Therefore a 4’ x 8’ loop with 4 turns would be: \$L = (4 + 8 + 4 + 8) (4^2+ 4) / 4 = 24 (16 + 4) / 4 = 24 \cdot 20 / 4 = 24 \cdot 5 = 120~\mu H\$ Note: Loop feeder cable typically adds 0.22 micro Henries of inductance per foot of cable.

The article also covers series connection of loops and how to install loops on both sides of a sliding gate while avoiding detection of the gate.

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"The cores of the inductors remain the same" - not really:

The car acts as an iron core to the inductor, thus increasing inductance if compared to an "air core". So you know there is something there.

enter image description here

This pdf has some nice info on them.

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  • \$\begingroup\$ How can the car acts as a core when the core is embedded inside the ground? The core should be inside the loop, that is the definition of the core. \$\endgroup\$ – Jack Mar 27 '16 at 2:15
  • \$\begingroup\$ me and transistor have already told you (and sent you urls to documentation) explaining that objects around a loop(not necessarily inside) can affect its inductace... i dont think repeating this over and over will be any more productive, so unless you have a new question I'll stop answering.. \$\endgroup\$ – Wesley Lee Mar 27 '16 at 6:48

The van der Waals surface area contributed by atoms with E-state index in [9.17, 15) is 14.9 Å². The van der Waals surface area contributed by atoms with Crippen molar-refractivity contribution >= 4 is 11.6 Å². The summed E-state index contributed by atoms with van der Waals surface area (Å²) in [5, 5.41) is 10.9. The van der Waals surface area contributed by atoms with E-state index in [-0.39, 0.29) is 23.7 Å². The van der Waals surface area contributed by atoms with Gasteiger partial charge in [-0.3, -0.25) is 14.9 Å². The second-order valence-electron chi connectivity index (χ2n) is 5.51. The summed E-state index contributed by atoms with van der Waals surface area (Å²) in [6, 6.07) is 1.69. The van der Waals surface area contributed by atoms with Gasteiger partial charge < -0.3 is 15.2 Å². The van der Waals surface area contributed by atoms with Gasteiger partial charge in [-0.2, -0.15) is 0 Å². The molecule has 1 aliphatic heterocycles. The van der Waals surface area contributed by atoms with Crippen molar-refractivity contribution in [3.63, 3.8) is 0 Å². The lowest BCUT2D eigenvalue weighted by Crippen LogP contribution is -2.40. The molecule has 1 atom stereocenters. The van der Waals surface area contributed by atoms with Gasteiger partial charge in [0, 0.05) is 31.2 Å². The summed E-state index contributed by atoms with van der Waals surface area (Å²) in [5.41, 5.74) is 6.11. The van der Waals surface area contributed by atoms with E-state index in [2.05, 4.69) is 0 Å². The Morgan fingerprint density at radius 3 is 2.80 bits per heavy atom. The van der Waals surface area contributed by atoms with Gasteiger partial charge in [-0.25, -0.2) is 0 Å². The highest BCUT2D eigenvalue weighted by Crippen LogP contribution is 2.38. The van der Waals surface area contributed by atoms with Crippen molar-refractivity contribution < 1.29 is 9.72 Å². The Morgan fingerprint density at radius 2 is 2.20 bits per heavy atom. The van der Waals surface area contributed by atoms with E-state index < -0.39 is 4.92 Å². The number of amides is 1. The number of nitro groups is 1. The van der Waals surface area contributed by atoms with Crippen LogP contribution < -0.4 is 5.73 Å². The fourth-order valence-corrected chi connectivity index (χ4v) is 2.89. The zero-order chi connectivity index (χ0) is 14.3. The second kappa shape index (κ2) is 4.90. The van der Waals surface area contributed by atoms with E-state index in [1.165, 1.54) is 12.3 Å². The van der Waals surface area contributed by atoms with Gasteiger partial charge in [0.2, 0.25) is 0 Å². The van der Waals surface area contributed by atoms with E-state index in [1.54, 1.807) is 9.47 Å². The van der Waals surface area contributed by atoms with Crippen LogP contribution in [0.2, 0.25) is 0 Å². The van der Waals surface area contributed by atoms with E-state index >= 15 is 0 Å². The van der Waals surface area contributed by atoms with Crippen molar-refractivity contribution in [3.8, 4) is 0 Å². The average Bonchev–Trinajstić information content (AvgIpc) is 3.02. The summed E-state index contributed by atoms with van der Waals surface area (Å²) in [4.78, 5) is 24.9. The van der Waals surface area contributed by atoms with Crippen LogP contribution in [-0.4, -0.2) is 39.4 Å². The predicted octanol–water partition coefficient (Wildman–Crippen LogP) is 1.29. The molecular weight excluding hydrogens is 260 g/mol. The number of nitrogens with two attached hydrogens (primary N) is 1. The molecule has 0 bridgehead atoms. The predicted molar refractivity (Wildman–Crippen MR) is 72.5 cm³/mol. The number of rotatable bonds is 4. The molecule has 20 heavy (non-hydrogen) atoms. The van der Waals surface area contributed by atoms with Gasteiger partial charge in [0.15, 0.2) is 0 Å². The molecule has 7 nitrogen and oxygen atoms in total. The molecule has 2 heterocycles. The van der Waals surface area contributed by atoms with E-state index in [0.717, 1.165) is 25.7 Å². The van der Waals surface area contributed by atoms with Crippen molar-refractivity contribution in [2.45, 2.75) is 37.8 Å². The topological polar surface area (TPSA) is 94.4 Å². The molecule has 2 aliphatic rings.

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    \$\begingroup\$ @MaryannEthan: THERE IS NO CORE embedded in the ground. See Wesley's diagram. It's just a loop of wire that's pushed down through a rectangular slot cut in the asphalt with a concrete saw. They don't dig the road to do it. The resultant coil / inductor is air-cored. \$\endgroup\$ – Transistor Mar 27 '16 at 12:18
  • \$\begingroup\$ @transistor, I think I get it now. I was imagining an inductor being embedded in ground horizontally. So basically it is an inductor perpendicular to the ground, and that is why its core's permeability will change. Thanks. \$\endgroup\$ – Jack Mar 27 '16 at 19:52
  • \$\begingroup\$ The inductor coil is horizontal. If you like, the inductor's axis is vertical. It's just several turns of wire pushed into a rectangular slot. See my separate answer. \$\endgroup\$ – Transistor Mar 27 '16 at 20:35